Headstrong Johanna Berglund, a linguistics student at the University of Minnesota, has very definite plans for her future . . . plans that do not include returning to her hometown and the secrets and heartaches she left behind there. But the US Army wants her to work as a translator at a nearby camp for German POWs.
Johanna arrives to find the once-sleepy town exploding with hostility. Most patriotic citizens want nothing to do with German soldiers laboring in their fields, and they’re not afraid to criticize those who work at the camp as well. When Johanna describes the trouble to her friend Peter Ito, a language instructor at a school for military intelligence officers, he encourages her to give the town that rejected her a second chance.
As Johanna interacts with the men of the camp and censors their letters home, she begins to see the prisoners in a more sympathetic light. But advocating for better treatment makes her enemies in the community, especially when charismatic German spokesman Stefan Werner begins to show interest in Johanna and her work. The longer Johanna wages her home-front battle, the more the lines between compassion and treason become blurred–and it’s no longer clear whom she can trust.
What I Loved:
Things We Didn’t Say is of my favorites of the year and already on my reread list. I thought telling it as an epistolary was absolutely brilliant!
Being an epistolary means it’s not a classic narration, but that the entire story is told through letters. I personally love epistolaries, but it’s not always easy for everyone to read. I’ll confess that I did struggle to find my footing in the first few letters. There are just so many characters you’re introduced to so quickly. But once I felt grounded in the story, I didn’t have any more problems. So if you’re new to epistolaries and you find yourself lost at first, just keep reading. Things will level out soon, and you wouldn’t want to miss this wonderful novel.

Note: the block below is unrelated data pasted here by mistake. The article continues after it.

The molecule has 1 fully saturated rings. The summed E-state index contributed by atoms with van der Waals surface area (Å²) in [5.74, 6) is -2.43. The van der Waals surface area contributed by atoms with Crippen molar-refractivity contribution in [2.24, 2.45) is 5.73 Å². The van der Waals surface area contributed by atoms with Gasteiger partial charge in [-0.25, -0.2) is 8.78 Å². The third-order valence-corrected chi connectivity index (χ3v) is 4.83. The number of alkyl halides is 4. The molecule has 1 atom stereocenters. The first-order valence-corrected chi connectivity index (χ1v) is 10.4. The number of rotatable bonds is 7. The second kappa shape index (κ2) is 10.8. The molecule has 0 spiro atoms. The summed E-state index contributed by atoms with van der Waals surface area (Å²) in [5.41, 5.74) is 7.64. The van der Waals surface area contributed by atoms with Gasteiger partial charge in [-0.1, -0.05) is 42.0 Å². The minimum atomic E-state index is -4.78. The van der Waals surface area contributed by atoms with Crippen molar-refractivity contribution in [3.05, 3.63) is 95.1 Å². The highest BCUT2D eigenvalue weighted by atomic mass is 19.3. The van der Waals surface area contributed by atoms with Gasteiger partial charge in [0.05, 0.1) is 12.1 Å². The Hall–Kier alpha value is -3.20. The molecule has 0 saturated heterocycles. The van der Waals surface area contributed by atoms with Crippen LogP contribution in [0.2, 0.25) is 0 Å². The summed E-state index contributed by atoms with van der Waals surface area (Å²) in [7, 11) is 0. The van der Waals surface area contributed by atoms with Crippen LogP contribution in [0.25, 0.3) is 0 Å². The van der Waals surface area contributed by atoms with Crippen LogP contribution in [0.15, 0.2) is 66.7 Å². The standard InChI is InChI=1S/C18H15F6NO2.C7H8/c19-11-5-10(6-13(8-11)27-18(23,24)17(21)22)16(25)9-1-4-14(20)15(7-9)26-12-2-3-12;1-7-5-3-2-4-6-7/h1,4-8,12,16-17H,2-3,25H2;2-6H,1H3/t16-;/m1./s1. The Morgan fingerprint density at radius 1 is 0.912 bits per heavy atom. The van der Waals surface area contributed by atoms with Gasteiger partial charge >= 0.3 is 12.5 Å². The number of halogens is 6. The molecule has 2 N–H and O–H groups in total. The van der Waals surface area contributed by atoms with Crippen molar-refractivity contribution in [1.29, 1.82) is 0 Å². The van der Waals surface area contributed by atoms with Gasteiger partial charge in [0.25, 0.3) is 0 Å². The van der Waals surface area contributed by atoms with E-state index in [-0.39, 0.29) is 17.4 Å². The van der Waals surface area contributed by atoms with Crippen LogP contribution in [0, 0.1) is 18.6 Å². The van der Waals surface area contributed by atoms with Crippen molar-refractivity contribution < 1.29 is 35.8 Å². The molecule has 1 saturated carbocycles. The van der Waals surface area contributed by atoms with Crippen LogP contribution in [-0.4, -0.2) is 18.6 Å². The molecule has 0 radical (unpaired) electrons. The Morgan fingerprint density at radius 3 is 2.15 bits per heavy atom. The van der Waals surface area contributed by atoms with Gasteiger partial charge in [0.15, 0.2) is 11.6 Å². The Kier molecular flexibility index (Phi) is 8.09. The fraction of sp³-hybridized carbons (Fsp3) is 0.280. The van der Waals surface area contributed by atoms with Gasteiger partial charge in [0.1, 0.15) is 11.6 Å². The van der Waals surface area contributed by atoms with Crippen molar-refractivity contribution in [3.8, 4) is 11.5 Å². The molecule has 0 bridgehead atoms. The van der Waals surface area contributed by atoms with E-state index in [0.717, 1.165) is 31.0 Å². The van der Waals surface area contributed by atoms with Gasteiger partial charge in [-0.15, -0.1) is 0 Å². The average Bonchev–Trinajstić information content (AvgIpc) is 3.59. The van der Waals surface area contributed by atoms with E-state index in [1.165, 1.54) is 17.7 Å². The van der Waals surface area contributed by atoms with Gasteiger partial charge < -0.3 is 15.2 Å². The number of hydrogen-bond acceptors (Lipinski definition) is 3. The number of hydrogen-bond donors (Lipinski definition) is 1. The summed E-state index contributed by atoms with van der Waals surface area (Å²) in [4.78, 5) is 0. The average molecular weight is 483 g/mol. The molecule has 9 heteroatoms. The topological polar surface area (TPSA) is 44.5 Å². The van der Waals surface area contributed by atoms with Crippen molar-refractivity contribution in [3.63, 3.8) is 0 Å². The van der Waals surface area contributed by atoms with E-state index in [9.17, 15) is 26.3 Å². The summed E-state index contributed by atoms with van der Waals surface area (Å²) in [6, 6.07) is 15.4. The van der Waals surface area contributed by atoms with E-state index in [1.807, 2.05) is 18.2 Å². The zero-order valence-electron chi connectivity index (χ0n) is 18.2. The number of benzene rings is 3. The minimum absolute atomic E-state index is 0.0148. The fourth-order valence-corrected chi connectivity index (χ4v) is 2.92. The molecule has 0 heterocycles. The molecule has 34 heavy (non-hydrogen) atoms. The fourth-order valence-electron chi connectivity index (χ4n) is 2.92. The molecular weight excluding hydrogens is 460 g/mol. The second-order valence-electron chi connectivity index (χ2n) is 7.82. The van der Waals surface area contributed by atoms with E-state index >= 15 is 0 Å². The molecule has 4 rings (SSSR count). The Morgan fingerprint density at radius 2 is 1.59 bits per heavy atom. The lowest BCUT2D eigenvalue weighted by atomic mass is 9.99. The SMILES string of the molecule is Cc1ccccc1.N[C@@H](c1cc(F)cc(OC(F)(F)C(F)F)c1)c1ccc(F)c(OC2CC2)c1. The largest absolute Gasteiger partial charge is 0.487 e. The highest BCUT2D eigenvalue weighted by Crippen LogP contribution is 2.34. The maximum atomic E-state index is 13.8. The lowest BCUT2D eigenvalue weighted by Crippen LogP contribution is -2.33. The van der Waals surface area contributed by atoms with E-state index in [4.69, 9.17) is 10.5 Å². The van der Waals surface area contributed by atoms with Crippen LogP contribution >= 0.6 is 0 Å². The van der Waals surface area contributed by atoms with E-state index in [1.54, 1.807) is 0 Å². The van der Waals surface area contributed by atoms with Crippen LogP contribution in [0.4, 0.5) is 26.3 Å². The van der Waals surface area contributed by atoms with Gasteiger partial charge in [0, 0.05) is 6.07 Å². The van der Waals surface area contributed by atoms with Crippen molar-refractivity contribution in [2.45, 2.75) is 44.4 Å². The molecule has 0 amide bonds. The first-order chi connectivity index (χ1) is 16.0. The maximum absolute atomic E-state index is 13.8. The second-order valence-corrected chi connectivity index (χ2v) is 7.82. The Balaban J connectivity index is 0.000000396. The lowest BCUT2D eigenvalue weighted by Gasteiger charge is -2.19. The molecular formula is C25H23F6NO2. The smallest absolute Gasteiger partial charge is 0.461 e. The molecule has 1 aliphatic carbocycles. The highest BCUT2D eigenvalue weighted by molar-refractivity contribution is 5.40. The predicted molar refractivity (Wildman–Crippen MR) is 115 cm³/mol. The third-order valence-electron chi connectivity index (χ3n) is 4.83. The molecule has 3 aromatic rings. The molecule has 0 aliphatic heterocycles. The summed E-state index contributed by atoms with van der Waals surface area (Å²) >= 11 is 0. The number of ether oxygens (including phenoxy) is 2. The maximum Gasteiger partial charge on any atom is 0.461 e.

I was smitten with the characters right away and was in no hurry for this story to end. And I was blown away by some of the twists that Green managed to tuck away in this plot that seemed rather straightforward at first. I was certainly on the edge of my seat toward the end.
I can’t praise this one enough, and I’m looking forward to whatever Green has for us next!
Rating and Recommendations: I’m giving Things We Didn’t Say 5 stars. I highly recommend it to those looking for Christian historical, WWII fiction, or Christian epistolary.
~ I received a copy from NetGalley. All thoughts are my own. I was not compensated for this review or required to give a favorable one.